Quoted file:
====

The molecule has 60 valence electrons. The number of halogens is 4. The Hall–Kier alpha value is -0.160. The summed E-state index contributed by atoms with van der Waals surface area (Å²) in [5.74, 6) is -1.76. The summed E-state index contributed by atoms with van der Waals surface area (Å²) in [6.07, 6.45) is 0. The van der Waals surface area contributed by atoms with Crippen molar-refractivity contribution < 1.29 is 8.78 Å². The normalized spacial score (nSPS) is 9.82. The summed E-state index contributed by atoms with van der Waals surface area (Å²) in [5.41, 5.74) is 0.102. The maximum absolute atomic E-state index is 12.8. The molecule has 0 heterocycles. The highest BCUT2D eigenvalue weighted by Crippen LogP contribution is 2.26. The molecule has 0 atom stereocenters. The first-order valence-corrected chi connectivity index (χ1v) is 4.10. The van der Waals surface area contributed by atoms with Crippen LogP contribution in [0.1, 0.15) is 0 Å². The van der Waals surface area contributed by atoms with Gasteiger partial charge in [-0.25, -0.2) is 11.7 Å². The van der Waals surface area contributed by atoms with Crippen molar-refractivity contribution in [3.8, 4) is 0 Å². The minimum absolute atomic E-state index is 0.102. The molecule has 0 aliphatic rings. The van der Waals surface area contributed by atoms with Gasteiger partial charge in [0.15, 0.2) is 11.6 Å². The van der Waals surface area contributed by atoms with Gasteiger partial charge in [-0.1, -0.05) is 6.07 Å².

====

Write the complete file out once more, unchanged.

The molecule has 60 valence electrons. The number of halogens is 4. The Hall–Kier alpha value is -0.160. The summed E-state index contributed by atoms with van der Waals surface area (Å²) in [5.74, 6) is -1.76. The summed E-state index contributed by atoms with van der Waals surface area (Å²) in [6.07, 6.45) is 0. The van der Waals surface area contributed by atoms with Crippen molar-refractivity contribution < 1.29 is 8.78 Å². The normalized spacial score (nSPS) is 9.82. The summed E-state index contributed by atoms with van der Waals surface area (Å²) in [5.41, 5.74) is 0.102. The maximum absolute atomic E-state index is 12.8. The molecule has 0 heterocycles. The highest BCUT2D eigenvalue weighted by Crippen LogP contribution is 2.26. The molecule has 0 atom stereocenters. The first-order valence-corrected chi connectivity index (χ1v) is 4.10. The van der Waals surface area contributed by atoms with Crippen LogP contribution in [0.1, 0.15) is 0 Å². The van der Waals surface area contributed by atoms with Gasteiger partial charge in [-0.25, -0.2) is 11.7 Å². The van der Waals surface area contributed by atoms with Crippen molar-refractivity contribution in [3.8, 4) is 0 Å². The minimum absolute atomic E-state index is 0.102. The molecule has 0 aliphatic rings. The van der Waals surface area contributed by atoms with Gasteiger partial charge in [0.15, 0.2) is 11.6 Å². The van der Waals surface area contributed by atoms with Gasteiger partial charge in [-0.1, -0.05) is 6.07 Å².